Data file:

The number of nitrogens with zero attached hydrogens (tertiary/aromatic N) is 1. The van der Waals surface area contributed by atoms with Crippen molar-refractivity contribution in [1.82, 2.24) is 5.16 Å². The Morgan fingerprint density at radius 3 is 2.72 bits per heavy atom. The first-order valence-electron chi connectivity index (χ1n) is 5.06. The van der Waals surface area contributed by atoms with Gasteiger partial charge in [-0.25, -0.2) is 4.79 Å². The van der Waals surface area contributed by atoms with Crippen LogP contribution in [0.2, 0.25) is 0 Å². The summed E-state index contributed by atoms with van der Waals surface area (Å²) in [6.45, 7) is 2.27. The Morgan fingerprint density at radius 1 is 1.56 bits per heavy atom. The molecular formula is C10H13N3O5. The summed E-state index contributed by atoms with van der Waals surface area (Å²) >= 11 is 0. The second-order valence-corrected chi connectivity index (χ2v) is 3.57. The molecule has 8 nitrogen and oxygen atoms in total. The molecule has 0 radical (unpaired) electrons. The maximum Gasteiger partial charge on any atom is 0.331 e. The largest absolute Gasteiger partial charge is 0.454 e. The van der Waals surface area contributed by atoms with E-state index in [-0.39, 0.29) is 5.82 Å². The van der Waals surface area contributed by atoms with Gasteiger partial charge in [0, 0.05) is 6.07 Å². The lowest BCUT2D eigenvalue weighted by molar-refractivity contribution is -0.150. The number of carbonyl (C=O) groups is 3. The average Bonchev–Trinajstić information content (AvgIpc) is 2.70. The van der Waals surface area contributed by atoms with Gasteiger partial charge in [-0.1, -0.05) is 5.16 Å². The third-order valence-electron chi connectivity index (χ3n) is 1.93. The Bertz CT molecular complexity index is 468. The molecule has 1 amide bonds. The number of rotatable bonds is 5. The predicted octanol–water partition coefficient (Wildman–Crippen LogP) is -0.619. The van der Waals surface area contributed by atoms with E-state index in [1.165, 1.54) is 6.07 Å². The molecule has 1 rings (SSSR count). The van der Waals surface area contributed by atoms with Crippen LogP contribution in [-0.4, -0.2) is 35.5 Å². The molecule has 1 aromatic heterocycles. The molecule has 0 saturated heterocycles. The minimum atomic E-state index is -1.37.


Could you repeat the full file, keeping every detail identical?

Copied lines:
The number of nitrogens with zero attached hydrogens (tertiary/aromatic N) is 1. The van der Waals surface area contributed by atoms with Crippen molar-refractivity contribution in [1.82, 2.24) is 5.16 Å². The Morgan fingerprint density at radius 3 is 2.72 bits per heavy atom. The first-order valence-electron chi connectivity index (χ1n) is 5.06. The van der Waals surface area contributed by atoms with Gasteiger partial charge in [-0.25, -0.2) is 4.79 Å². The van der Waals surface area contributed by atoms with Crippen LogP contribution in [0.2, 0.25) is 0 Å². The summed E-state index contributed by atoms with van der Waals surface area (Å²) in [6.45, 7) is 2.27. The Morgan fingerprint density at radius 1 is 1.56 bits per heavy atom. The molecular formula is C10H13N3O5. The summed E-state index contributed by atoms with van der Waals surface area (Å²) >= 11 is 0. The second-order valence-corrected chi connectivity index (χ2v) is 3.57. The molecule has 8 nitrogen and oxygen atoms in total. The molecule has 0 radical (unpaired) electrons. The maximum Gasteiger partial charge on any atom is 0.331 e. The largest absolute Gasteiger partial charge is 0.454 e. The van der Waals surface area contributed by atoms with E-state index in [-0.39, 0.29) is 5.82 Å². The van der Waals surface area contributed by atoms with Gasteiger partial charge in [0, 0.05) is 6.07 Å². The lowest BCUT2D eigenvalue weighted by molar-refractivity contribution is -0.150. The number of carbonyl (C=O) groups is 3. The average Bonchev–Trinajstić information content (AvgIpc) is 2.70. The van der Waals surface area contributed by atoms with Gasteiger partial charge in [-0.1, -0.05) is 5.16 Å². The third-order valence-electron chi connectivity index (χ3n) is 1.93. The Bertz CT molecular complexity index is 468. The molecule has 1 amide bonds. The number of rotatable bonds is 5. The predicted octanol–water partition coefficient (Wildman–Crippen LogP) is -0.619. The van der Waals surface area contributed by atoms with E-state index in [1.165, 1.54) is 6.07 Å². The molecule has 1 rings (SSSR count). The van der Waals surface area contributed by atoms with Crippen LogP contribution in [-0.4, -0.2) is 35.5 Å². The molecule has 1 aromatic heterocycles. The molecule has 0 saturated heterocycles. The minimum atomic E-state index is -1.37.